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An Interview with: Subterraneans


Subterraneans are a four-piece punk-charged funk fusion band who hail from Winchester; we spent a short time with them finding out how they met, their favourite bands and what it's like being a female-fronted band.

Hey guys! What are your names and roles in the band?

Joe: I play guitar.

Georgia: I’m on bass and questionable backing vocals.

Romi: I provide food from the reduced deli section of Lidl whilst also playing drums.

Emma: Vocalist/lyricist.

For those who may not have heard of you guys,tell us a bit about the band and how you know each other?

Joe: I’d describe our music as a funk fusion; it's a halfway house between punk and alternative. Imagine if ’91 Chili Peppers had a baby with ’89 Pixies. I first met Emma and Romi through being in the same philosophy lessons. We soon worked out that we are all as fucked up as each other and had a shared love for music - especially Radiohead - so we decided to start a band. We knew Georgia already, so when we heard she played bass, she had to be in the band.

I couldn’t quite believe it when I read that you guys have just finished your A-levels. Are people often shocked by how young you are?

Georgia: There are some fucking fantastic teenage bands around, our mates the Gillies have members as young as 16 and still manage to blow everyone away. So I suppose we may be young in the grand scheme of things, butin comparison to our local scene we’re probably not that young.

Was it hard to balance exams with band commitments?

Georgia: Yeah agreed, making music was a real source of happiness during college and having to put that aside to focus on exams was awful.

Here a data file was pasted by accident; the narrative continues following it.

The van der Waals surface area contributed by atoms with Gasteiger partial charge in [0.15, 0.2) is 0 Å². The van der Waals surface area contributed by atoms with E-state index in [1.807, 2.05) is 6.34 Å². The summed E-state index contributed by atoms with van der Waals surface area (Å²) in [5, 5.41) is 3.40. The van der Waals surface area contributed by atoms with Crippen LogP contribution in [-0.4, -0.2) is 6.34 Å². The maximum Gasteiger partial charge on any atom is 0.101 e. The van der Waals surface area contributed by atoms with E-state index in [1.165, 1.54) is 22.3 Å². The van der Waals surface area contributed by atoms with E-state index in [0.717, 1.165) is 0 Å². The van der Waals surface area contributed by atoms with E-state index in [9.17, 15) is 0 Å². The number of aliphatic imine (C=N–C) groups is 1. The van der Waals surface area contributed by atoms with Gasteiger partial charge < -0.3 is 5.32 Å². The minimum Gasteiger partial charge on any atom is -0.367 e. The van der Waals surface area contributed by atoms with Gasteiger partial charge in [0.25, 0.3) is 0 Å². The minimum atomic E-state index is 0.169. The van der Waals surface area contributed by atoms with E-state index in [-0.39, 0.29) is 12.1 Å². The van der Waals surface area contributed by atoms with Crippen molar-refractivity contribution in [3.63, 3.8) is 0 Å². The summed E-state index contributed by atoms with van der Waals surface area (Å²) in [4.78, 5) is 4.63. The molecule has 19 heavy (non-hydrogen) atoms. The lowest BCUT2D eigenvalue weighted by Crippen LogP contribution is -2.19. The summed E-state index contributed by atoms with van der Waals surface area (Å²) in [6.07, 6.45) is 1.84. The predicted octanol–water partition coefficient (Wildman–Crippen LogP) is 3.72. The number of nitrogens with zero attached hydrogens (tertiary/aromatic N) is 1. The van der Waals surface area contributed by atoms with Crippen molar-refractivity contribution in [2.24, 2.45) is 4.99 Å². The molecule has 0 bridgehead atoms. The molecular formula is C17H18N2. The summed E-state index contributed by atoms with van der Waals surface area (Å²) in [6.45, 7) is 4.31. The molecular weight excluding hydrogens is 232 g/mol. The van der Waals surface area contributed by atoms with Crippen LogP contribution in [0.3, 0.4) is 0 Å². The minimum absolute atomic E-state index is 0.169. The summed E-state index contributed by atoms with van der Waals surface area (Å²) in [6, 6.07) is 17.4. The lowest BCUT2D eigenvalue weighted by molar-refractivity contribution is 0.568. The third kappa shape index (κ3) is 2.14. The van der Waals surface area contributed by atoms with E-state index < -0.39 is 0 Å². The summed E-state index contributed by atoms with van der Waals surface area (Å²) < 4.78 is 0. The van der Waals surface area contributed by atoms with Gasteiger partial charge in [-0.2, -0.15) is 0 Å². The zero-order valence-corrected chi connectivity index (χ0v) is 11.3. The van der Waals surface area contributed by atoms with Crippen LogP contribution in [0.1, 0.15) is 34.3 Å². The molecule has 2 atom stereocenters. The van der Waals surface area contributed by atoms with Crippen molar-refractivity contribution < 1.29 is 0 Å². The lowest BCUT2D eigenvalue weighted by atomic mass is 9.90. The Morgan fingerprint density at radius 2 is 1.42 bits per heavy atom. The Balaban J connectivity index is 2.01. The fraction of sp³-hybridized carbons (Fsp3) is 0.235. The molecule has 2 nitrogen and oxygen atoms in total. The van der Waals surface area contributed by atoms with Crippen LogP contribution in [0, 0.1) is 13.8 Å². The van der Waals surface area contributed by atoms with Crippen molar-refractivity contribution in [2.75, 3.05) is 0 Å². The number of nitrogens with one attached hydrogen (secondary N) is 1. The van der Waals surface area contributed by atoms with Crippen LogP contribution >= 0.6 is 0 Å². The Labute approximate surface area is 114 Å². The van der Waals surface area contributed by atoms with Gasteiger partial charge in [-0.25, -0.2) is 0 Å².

Emma: For me, band commitments went hand in hand with exams as I was able to record the band for coursework and later use these tracks as a part of my uni audition for Leeds College of Music.

Am I right in saying one or two of you have gone to study in Manchester? How does the scene compare to that in Winchester?

Emma: I moved to Leeds and the live music scene is incomparable. Where Winchester is home to a mere one live music venue, the scene in Leeds is huge with a diverse selection venues and opportunities. Upon visiting Joe in Manchester I found it to be the same.

Joe: Manchester is fantastic! You go outside and can breathe in the music and taste the history.

There are so many incredible venues which puts Winchester's only venue (The Railway) to shame. It means there will be no more throwing gigs in the Winchester Football Club bar. I will really miss that and how they'd always degenerate into a hundred man mosh pit. Since being in Manc I've had the luck to see Nick Cave, which was a purely religious experience. I'm seeing King Krule in December. Manchester doesn't stop.

A while back you supported The Moonladingz in Portsmouth, that’s quite the gig! How was it?

Georgia: I’ll always remember the day I found out we’d scored that gig. I was in a quiet philosophy lesson at college when I got a message from Adrian, the keyboard player, asking if we’d be on board. I had to ask to leave the room so I could calmly reply, but I was absolutely ecstatic. The best part though was calling Joe (who was already a big fan of The Moonlandingz) and telling him I had big news. We were both in disbelief, it was a fucking fantastic feeling. The gig itself was like a surreal dream sequence, we’d all been fantasising about it for so long. We played our best ever set, had so much positive feedback and went on to soak up the mad genius of The Moonlandingz.

They made a point to have female fronted bands support them on tour. Is enough being done to promote gender equality within the music industry, if not what more do you think could be done?